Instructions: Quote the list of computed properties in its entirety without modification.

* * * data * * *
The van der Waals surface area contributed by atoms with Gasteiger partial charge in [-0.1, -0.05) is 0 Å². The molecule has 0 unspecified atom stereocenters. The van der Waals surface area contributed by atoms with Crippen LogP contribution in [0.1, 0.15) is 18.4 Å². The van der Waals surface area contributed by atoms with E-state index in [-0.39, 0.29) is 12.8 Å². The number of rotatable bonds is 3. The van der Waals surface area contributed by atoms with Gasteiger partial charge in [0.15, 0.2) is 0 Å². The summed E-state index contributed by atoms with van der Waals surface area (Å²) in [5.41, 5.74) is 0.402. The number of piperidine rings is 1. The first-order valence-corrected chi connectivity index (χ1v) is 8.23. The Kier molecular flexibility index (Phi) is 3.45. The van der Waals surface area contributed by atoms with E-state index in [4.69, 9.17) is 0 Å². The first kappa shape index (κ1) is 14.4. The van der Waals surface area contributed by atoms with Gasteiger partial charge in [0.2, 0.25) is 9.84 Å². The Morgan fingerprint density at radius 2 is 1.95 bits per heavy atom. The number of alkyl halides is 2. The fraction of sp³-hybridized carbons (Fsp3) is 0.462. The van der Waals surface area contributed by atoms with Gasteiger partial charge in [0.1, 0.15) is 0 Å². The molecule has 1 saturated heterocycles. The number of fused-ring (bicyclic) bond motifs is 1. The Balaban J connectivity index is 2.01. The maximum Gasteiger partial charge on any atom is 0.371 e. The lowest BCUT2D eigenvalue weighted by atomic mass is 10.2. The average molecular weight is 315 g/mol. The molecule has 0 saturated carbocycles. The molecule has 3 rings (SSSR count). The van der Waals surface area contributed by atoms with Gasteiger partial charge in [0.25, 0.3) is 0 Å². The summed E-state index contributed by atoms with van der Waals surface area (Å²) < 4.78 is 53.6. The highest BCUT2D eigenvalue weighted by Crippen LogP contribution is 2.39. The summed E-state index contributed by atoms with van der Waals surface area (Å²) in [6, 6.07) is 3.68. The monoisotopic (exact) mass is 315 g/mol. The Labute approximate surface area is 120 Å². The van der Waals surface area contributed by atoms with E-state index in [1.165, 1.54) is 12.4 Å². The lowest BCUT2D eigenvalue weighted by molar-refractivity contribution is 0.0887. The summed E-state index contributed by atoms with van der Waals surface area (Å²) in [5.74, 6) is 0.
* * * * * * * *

The van der Waals surface area contributed by atoms with Gasteiger partial charge in [-0.1, -0.05) is 0 Å². The molecule has 0 unspecified atom stereocenters. The van der Waals surface area contributed by atoms with Crippen LogP contribution in [0.1, 0.15) is 18.4 Å². The van der Waals surface area contributed by atoms with E-state index in [-0.39, 0.29) is 12.8 Å². The number of rotatable bonds is 3. The van der Waals surface area contributed by atoms with Gasteiger partial charge in [0.15, 0.2) is 0 Å². The summed E-state index contributed by atoms with van der Waals surface area (Å²) in [5.41, 5.74) is 0.402. The number of piperidine rings is 1. The first-order valence-corrected chi connectivity index (χ1v) is 8.23. The Kier molecular flexibility index (Phi) is 3.45. The van der Waals surface area contributed by atoms with E-state index in [4.69, 9.17) is 0 Å². The first kappa shape index (κ1) is 14.4. The van der Waals surface area contributed by atoms with Gasteiger partial charge in [0.2, 0.25) is 9.84 Å². The Morgan fingerprint density at radius 2 is 1.95 bits per heavy atom. The number of alkyl halides is 2. The fraction of sp³-hybridized carbons (Fsp3) is 0.462. The van der Waals surface area contributed by atoms with Gasteiger partial charge in [0.1, 0.15) is 0 Å². The molecule has 1 saturated heterocycles. The number of fused-ring (bicyclic) bond motifs is 1. The Balaban J connectivity index is 2.01. The maximum Gasteiger partial charge on any atom is 0.371 e. The lowest BCUT2D eigenvalue weighted by atomic mass is 10.2. The average molecular weight is 315 g/mol. The molecule has 0 saturated carbocycles. The molecule has 3 rings (SSSR count). The van der Waals surface area contributed by atoms with Gasteiger partial charge in [0.25, 0.3) is 0 Å². The summed E-state index contributed by atoms with van der Waals surface area (Å²) < 4.78 is 53.6. The highest BCUT2D eigenvalue weighted by Crippen LogP contribution is 2.39. The summed E-state index contributed by atoms with van der Waals surface area (Å²) in [6, 6.07) is 3.68. The monoisotopic (exact) mass is 315 g/mol. The Labute approximate surface area is 120 Å². The van der Waals surface area contributed by atoms with E-state index in [1.165, 1.54) is 12.4 Å². The lowest BCUT2D eigenvalue weighted by molar-refractivity contribution is 0.0887. The summed E-state index contributed by atoms with van der Waals surface area (Å²) in [5.74, 6) is 0.